Admittedly, the Rebel 500 is a basic bike. But it’s one of the quietest motorcycles that offer excellent value for buyers on a budget.
5. Honda NC750X
What makes the NC750X special is the fact that it’s a great bike for riders of all skill levels. It stands out as a perfect ‘everyday bike’, without missing out on the fun factor. The parallel-twin engine makes the bike surprisingly agile even with a wet weight of 472 lbs.
The engine delivers quiet performance and even when you open the throttle, the 750X isn’t noisy by any means. And the excellent handling makes it a great choice for riding down freeways.
Now, some riders might call this bike “boring”. But, if you’re looking for an easygoing, fuel-efficient machine, this is an impressive and versatile motorcycle.
6. Kawasaki Concours 14 /ZG1400
Admittedly, the Concours 14 is a relatively old bike, but it has enough power to get the job done. And if you want a reliable sports tourer to travel long distances, this is a bike you’ll enjoy riding.
The handling is top-notch and the riding through tight twisties is effortless. While it looks like a massive beast, the engine and exhaust noise are well controlled.
That said, if you feel cruise control is a must while traveling down interstates, look elsewhere. The Concours lacks it. Still, with 100.5 lb-ft of maximum torque output, this bike is fun to ride.
7. BMW R1200 GS
The R 1200 GS is a big bike, but it’s a superbly engineered all-rounder. The four-stroke engine delivers a maximum power of 98 hp at 7000 rpm. And you get a mix of high-end technology and old-fashioned comfort to ensure excellent handling and ride comfort.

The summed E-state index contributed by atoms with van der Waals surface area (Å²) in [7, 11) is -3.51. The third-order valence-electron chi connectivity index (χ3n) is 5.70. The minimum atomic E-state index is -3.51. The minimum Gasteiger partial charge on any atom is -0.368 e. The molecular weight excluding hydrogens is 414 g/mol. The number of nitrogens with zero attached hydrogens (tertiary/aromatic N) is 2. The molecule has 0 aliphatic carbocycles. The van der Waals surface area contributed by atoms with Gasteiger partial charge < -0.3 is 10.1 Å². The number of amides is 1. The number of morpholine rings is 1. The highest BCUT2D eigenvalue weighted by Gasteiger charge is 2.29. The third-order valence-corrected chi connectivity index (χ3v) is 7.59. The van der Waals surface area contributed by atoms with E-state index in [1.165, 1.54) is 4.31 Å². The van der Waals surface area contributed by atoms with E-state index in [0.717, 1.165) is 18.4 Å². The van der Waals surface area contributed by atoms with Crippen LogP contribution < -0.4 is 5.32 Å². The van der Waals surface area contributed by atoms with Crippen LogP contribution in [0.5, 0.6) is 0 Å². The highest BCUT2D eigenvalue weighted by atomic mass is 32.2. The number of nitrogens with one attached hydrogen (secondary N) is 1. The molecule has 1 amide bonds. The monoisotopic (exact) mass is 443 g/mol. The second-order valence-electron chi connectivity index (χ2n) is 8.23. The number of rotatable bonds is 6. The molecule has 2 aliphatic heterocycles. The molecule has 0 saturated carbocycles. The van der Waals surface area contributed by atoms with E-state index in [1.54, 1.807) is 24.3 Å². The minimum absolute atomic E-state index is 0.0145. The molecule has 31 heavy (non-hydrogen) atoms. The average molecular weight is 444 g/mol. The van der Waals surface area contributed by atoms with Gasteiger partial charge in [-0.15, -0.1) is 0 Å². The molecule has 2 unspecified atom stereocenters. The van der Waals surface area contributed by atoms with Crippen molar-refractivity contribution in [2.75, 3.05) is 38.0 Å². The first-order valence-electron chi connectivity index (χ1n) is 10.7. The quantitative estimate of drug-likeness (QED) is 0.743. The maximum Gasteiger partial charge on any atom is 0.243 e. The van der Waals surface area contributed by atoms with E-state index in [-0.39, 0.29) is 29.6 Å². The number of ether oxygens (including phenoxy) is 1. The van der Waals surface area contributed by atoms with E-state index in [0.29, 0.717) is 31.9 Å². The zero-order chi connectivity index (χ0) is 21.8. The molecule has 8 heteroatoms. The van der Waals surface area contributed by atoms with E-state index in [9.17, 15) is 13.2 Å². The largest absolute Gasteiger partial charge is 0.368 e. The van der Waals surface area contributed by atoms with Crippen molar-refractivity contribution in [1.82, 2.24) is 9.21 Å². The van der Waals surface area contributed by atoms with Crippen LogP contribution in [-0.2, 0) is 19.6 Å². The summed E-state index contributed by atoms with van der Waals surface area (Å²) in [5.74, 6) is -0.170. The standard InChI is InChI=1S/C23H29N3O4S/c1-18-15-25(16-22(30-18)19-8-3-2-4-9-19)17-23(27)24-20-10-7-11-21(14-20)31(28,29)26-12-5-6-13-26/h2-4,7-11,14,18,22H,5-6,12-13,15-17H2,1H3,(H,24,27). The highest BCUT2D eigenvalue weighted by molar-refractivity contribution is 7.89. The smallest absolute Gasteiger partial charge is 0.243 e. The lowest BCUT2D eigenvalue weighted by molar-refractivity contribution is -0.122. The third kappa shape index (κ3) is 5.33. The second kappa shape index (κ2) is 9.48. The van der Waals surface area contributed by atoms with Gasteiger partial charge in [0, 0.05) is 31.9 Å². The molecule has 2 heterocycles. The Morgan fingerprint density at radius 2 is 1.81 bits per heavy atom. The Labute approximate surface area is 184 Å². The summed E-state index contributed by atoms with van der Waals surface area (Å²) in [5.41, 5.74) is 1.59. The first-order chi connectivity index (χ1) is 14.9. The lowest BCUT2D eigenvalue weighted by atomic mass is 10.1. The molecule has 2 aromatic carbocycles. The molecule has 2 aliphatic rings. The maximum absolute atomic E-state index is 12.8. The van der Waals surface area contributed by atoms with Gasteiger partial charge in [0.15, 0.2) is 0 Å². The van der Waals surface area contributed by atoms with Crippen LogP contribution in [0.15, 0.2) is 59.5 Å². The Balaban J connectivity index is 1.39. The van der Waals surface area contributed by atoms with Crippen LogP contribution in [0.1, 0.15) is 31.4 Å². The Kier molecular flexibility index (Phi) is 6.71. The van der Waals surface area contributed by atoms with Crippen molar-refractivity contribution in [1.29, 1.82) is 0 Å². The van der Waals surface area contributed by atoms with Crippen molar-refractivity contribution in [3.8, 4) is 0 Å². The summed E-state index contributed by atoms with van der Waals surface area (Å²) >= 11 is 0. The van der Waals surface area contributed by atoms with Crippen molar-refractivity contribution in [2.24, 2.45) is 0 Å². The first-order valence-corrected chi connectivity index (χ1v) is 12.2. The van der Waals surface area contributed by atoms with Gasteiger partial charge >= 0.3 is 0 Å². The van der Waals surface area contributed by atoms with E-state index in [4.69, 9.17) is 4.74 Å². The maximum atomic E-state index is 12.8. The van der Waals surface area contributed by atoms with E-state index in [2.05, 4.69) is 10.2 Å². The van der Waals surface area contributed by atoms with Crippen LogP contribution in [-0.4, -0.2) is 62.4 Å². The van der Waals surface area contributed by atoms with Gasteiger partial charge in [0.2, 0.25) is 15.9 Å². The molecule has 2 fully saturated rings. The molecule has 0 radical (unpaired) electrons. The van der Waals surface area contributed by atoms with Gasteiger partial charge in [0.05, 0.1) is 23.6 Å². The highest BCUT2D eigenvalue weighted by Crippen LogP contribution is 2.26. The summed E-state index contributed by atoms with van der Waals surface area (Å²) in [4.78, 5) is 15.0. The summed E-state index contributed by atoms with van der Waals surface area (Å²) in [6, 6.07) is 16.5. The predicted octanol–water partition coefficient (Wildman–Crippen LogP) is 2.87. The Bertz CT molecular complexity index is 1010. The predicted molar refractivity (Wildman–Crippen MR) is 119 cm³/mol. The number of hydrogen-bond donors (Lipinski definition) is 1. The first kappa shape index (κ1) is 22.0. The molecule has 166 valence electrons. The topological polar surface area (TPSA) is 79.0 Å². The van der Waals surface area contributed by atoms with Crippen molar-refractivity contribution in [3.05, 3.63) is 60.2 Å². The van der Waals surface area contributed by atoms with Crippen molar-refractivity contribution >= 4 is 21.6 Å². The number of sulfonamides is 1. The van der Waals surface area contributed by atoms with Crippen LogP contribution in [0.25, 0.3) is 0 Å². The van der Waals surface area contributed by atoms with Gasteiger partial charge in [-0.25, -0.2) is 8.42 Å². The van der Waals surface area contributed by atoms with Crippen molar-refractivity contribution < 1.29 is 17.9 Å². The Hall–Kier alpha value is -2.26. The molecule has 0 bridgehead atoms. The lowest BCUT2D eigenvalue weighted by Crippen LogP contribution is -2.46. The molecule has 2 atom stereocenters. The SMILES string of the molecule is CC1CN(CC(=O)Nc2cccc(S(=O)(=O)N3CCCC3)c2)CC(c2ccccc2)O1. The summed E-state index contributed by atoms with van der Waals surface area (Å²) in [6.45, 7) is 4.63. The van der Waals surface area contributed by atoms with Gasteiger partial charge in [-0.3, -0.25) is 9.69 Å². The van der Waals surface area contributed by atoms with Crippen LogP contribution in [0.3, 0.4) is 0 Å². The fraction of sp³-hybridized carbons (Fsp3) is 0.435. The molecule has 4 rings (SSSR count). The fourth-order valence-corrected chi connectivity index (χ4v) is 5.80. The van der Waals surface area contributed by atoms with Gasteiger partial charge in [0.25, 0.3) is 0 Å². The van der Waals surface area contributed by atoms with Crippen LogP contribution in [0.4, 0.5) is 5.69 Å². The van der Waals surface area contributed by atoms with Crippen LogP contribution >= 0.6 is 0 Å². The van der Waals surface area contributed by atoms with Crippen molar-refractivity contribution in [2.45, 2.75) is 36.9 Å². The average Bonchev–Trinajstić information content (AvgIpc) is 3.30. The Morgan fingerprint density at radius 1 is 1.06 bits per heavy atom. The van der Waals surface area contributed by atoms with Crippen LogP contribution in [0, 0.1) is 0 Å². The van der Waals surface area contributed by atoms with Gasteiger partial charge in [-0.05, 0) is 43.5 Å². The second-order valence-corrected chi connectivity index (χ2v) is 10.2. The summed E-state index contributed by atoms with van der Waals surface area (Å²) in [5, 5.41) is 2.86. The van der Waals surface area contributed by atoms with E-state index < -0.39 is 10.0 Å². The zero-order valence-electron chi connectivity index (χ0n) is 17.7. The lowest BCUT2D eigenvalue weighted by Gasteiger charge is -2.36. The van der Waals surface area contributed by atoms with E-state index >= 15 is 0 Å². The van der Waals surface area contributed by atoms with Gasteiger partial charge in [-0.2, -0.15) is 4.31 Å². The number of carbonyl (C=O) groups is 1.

The R 1200 GS has enough roar power to rumble as you open the throttle. But the sound output will never unsettle you.
Without a doubt, this is one of the quietest cruiser motorcycles out there. While it comes with a hefty price tag, the performance and cult status are worth it.
8. Kawasaki Ninja 400
The Ninja 400 is a newbie-friendly bike that still offers plenty of power. The 399cc engine delivers a top power of 44 hp and the design offers enough aggression. On top of that, you get fast acceleration and superb fuel economy.
One thing is, the stock exhaust isn’t the best looking. But it keeps the exhaust noises in check. The rumble from the engine is exciting and builds up smoothly. At the top end, the motor delivers a sharp scream which is more fun than annoyance.
The superb handling and composure at high speeds, make this a great bike for beginners. Or perhaps, you want to downsize and need something that can be managed more easily.
Why Do Motorbikes Have to Be So Loud?
Here are the main reasons that make motorcycles so noisy.
- Motorcycles have smaller mufflers which aren’t the best for reducing exhaust noise.
- The shorter length of exhaust pipes in motorcycles reduces the residence time of the exhaust gases. So less energy and sound are absorbed by the exhaust.
- The engine compartment in motorcycles isn’t shielded. This allows the internal firing noises to travel out without any resistance.
Admittedly, the small size and the lighter weight of motorcycles make it difficult to reduce the noise factor. And the more powerful the engine, the louder it gets.